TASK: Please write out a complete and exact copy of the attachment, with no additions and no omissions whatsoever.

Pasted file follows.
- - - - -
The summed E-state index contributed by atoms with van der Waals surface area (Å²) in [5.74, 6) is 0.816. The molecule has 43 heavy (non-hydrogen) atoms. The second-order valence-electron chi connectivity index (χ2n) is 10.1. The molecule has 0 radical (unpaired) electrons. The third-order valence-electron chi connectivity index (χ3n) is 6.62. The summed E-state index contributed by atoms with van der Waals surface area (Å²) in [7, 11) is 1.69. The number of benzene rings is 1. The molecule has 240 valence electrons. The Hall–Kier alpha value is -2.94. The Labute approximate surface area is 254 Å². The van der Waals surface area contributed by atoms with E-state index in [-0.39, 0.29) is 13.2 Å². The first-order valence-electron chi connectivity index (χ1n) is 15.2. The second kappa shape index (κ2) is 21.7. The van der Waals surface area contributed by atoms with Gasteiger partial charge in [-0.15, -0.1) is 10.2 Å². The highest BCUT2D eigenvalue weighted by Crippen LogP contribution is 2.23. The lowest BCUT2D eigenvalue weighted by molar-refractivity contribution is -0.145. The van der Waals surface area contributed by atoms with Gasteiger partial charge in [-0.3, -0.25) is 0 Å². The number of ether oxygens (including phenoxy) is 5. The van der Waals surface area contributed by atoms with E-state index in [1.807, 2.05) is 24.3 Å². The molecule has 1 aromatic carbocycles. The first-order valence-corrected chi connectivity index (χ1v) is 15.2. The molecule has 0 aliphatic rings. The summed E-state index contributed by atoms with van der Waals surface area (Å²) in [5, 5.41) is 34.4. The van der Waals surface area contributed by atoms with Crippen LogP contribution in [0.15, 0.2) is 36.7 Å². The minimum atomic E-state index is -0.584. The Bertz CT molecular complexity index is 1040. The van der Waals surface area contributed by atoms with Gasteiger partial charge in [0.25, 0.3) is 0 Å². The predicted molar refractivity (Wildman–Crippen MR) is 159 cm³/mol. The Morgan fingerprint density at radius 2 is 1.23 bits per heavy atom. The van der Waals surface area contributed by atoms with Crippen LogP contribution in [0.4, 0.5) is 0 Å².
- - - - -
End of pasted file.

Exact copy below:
The summed E-state index contributed by atoms with van der Waals surface area (Å²) in [5.74, 6) is 0.816. The molecule has 43 heavy (non-hydrogen) atoms. The second-order valence-electron chi connectivity index (χ2n) is 10.1. The molecule has 0 radical (unpaired) electrons. The third-order valence-electron chi connectivity index (χ3n) is 6.62. The summed E-state index contributed by atoms with van der Waals surface area (Å²) in [7, 11) is 1.69. The number of benzene rings is 1. The molecule has 240 valence electrons. The Hall–Kier alpha value is -2.94. The Labute approximate surface area is 254 Å². The van der Waals surface area contributed by atoms with E-state index in [-0.39, 0.29) is 13.2 Å². The first-order valence-electron chi connectivity index (χ1n) is 15.2. The second kappa shape index (κ2) is 21.7. The van der Waals surface area contributed by atoms with Gasteiger partial charge in [-0.15, -0.1) is 10.2 Å². The highest BCUT2D eigenvalue weighted by Crippen LogP contribution is 2.23. The lowest BCUT2D eigenvalue weighted by molar-refractivity contribution is -0.145. The van der Waals surface area contributed by atoms with Gasteiger partial charge in [-0.3, -0.25) is 0 Å². The number of ether oxygens (including phenoxy) is 5. The van der Waals surface area contributed by atoms with E-state index in [1.807, 2.05) is 24.3 Å². The molecule has 1 aromatic carbocycles. The first-order valence-corrected chi connectivity index (χ1v) is 15.2. The molecule has 0 aliphatic rings. The summed E-state index contributed by atoms with van der Waals surface area (Å²) in [5, 5.41) is 34.4. The van der Waals surface area contributed by atoms with Crippen LogP contribution in [0.15, 0.2) is 36.7 Å². The minimum atomic E-state index is -0.584. The Bertz CT molecular complexity index is 1040. The van der Waals surface area contributed by atoms with Gasteiger partial charge in [0.25, 0.3) is 0 Å². The predicted molar refractivity (Wildman–Crippen MR) is 159 cm³/mol. The Morgan fingerprint density at radius 2 is 1.23 bits per heavy atom. The van der Waals surface area contributed by atoms with Crippen LogP contribution in [0.4, 0.5) is 0 Å².